At least that is the implication we must draw from the euro’s very modest mid-September recovery from below the low end of important EUR/USD 1.3900-1.3837 support that held back in July. That remains resistance on any extended rally. The US Dollar Index has also been out above the high end of its .76-00-80 complementary resistance to all the way up around higher interim resistance in the .8000 area. While it has now dropped back below more prominent mid-upper .7800 congestion, it did hold important interim support in the mid-.7700 area yesterday, and .76-00-80 remains the more important support.
And while it has recovered markedly from down around the top of the more prominent trading range at .9400 area, the Australian dollar violation of support in the AUD/USD 1.0300-1.0200 area will remain a critical bellwether for whether its overall top and intermediate-term channel Break DOWN keeps this market a bear. Since that AUD/USD failure, the mid-.9750 area and .9600 area have been and will remain important interim technical levels.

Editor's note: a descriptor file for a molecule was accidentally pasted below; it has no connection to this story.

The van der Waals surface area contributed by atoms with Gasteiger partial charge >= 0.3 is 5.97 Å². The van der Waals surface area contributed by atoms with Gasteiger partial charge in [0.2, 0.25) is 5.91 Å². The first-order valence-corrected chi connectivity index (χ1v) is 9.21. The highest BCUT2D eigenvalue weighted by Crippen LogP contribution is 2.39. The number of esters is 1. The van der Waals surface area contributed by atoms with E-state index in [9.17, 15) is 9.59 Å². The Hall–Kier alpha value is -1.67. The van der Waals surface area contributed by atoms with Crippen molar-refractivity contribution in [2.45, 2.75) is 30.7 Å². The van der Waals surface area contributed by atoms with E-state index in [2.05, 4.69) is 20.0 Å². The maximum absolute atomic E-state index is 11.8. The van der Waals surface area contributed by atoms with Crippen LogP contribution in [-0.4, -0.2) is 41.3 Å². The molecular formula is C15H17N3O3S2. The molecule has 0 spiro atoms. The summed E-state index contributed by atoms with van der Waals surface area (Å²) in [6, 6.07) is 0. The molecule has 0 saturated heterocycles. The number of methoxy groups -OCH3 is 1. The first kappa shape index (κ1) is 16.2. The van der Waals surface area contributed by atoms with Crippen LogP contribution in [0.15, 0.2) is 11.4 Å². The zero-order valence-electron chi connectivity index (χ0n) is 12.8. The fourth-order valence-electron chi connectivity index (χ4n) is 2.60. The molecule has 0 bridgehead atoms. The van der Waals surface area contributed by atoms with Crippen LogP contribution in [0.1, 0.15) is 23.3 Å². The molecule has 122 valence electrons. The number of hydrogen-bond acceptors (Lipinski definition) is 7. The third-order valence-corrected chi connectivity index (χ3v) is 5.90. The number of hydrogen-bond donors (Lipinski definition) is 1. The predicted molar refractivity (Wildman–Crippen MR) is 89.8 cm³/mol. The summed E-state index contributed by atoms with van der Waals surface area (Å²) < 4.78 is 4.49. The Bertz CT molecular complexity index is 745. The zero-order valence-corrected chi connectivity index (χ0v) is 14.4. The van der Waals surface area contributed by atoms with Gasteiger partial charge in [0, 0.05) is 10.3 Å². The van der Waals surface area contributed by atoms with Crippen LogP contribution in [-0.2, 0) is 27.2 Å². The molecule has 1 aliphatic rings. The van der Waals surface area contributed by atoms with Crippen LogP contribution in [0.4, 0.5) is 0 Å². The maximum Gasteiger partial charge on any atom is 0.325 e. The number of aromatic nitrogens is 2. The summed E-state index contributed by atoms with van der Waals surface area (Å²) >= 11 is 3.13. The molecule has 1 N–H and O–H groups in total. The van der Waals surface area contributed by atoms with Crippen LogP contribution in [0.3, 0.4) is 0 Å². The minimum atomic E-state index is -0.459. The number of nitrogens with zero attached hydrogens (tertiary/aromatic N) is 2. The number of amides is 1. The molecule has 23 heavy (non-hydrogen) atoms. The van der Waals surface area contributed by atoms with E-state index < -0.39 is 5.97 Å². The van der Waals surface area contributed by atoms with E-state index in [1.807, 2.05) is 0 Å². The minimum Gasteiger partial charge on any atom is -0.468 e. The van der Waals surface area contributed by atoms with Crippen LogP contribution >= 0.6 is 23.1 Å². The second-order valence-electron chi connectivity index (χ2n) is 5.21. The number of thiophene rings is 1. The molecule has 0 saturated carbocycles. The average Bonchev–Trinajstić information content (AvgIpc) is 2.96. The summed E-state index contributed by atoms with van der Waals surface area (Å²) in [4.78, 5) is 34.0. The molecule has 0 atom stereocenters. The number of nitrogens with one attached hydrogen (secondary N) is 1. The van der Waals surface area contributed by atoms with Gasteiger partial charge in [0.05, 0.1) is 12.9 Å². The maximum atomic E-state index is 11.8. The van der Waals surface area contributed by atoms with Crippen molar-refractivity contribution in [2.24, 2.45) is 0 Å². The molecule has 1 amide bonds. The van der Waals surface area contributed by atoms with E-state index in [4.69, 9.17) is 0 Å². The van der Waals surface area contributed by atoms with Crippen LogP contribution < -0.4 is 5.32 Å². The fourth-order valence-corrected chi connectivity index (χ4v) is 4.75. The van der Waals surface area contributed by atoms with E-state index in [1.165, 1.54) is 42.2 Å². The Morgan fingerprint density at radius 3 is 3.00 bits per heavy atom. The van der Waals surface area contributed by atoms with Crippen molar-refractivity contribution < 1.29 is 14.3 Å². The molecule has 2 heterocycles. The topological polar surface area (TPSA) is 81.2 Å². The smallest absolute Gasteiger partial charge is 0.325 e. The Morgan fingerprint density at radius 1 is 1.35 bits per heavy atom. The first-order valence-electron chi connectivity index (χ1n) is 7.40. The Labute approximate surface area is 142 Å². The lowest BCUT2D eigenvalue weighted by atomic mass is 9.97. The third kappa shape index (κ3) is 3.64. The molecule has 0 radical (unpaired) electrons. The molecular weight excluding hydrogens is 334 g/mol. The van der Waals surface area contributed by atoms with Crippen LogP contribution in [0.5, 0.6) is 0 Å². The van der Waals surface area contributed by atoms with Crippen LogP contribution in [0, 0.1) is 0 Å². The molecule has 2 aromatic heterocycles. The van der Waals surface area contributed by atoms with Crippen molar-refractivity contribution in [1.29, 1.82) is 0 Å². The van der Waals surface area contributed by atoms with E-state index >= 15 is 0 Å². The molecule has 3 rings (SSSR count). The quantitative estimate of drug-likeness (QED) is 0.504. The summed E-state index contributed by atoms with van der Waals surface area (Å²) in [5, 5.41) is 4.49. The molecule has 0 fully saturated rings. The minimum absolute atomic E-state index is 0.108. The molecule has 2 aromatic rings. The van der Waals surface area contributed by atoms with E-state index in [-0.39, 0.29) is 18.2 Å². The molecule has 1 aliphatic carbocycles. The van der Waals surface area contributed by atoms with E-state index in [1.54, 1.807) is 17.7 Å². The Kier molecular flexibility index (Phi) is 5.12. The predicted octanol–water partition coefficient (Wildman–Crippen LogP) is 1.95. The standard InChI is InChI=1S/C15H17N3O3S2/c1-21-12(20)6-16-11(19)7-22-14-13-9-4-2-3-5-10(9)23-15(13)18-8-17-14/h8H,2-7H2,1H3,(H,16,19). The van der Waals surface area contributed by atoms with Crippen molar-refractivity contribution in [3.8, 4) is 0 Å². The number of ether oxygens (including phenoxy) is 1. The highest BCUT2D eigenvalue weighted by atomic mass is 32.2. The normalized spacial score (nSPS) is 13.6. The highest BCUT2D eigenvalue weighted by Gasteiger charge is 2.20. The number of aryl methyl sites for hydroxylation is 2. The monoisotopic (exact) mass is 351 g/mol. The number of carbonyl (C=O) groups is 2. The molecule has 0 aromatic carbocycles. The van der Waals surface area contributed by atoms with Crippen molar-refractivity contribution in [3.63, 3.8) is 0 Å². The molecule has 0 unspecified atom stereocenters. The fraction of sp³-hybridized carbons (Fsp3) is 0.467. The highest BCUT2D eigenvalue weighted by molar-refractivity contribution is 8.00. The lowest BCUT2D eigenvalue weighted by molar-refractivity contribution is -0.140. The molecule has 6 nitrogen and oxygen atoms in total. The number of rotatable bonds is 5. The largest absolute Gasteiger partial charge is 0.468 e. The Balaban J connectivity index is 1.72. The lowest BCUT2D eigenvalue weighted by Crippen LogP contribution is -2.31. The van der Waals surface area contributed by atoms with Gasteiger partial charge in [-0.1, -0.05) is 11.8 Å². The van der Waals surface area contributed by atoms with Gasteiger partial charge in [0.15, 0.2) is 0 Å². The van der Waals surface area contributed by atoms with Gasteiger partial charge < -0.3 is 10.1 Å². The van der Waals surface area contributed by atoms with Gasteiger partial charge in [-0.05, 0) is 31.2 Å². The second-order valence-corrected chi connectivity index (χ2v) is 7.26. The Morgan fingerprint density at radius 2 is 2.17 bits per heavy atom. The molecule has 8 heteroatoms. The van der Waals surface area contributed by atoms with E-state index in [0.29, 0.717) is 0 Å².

Energy and Gold: November Crude Oil future has also now seen a significant recovery back above the prominent interim support in the 80.00-79.50 area after dropping below it to (and even slightly below) the 76.00-75.71 support last week. However, it is only just back up in the 85.00 area with the Tolerance of that resistance at the congestion and previous major DOWN Break in the mid-86.00 area. December Gold future is also somewhat muted in its recovery from the test of 1,600. And the Exhaustion Gap up in the 1,682-92 range will remain formidable resistance without a greater inflationary strength indication from equities.
Similarly, the December Copper future is less than impressive in its bounce from near 3.00, and has gapped back down 10 cents today from yesterday’s 3.3680 Close even though equities are only slightly weaker. It will also still have very significant resistance back up around the major 3.50 resistance violated on the way down. All of those do not speak well of the sustainability of the near-term equities rally.
Thanks for your interest.